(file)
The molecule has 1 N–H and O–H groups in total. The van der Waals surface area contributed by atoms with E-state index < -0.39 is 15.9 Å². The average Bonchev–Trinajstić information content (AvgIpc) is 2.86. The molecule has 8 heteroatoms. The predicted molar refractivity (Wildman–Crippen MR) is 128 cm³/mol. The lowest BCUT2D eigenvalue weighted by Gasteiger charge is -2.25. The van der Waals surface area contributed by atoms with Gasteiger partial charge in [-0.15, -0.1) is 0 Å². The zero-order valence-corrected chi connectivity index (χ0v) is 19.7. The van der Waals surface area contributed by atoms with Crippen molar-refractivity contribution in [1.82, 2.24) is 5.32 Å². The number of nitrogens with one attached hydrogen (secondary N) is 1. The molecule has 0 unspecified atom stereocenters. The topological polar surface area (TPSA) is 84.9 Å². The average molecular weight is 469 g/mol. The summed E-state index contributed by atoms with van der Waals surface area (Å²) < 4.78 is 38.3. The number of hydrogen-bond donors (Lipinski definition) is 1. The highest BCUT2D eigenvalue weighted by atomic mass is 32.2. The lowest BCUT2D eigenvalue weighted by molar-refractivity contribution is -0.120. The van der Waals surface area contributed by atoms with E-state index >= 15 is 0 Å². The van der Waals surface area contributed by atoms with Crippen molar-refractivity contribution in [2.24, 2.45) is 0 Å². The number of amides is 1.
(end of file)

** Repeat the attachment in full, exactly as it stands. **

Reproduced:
The molecule has 1 N–H and O–H groups in total. The van der Waals surface area contributed by atoms with E-state index < -0.39 is 15.9 Å². The average Bonchev–Trinajstić information content (AvgIpc) is 2.86. The molecule has 8 heteroatoms. The predicted molar refractivity (Wildman–Crippen MR) is 128 cm³/mol. The lowest BCUT2D eigenvalue weighted by Gasteiger charge is -2.25. The van der Waals surface area contributed by atoms with Gasteiger partial charge in [-0.15, -0.1) is 0 Å². The zero-order valence-corrected chi connectivity index (χ0v) is 19.7. The van der Waals surface area contributed by atoms with Crippen molar-refractivity contribution in [1.82, 2.24) is 5.32 Å². The number of nitrogens with one attached hydrogen (secondary N) is 1. The molecule has 0 unspecified atom stereocenters. The topological polar surface area (TPSA) is 84.9 Å². The average molecular weight is 469 g/mol. The summed E-state index contributed by atoms with van der Waals surface area (Å²) < 4.78 is 38.3. The number of hydrogen-bond donors (Lipinski definition) is 1. The highest BCUT2D eigenvalue weighted by atomic mass is 32.2. The lowest BCUT2D eigenvalue weighted by molar-refractivity contribution is -0.120. The van der Waals surface area contributed by atoms with E-state index >= 15 is 0 Å². The van der Waals surface area contributed by atoms with Crippen molar-refractivity contribution in [2.24, 2.45) is 0 Å². The number of amides is 1.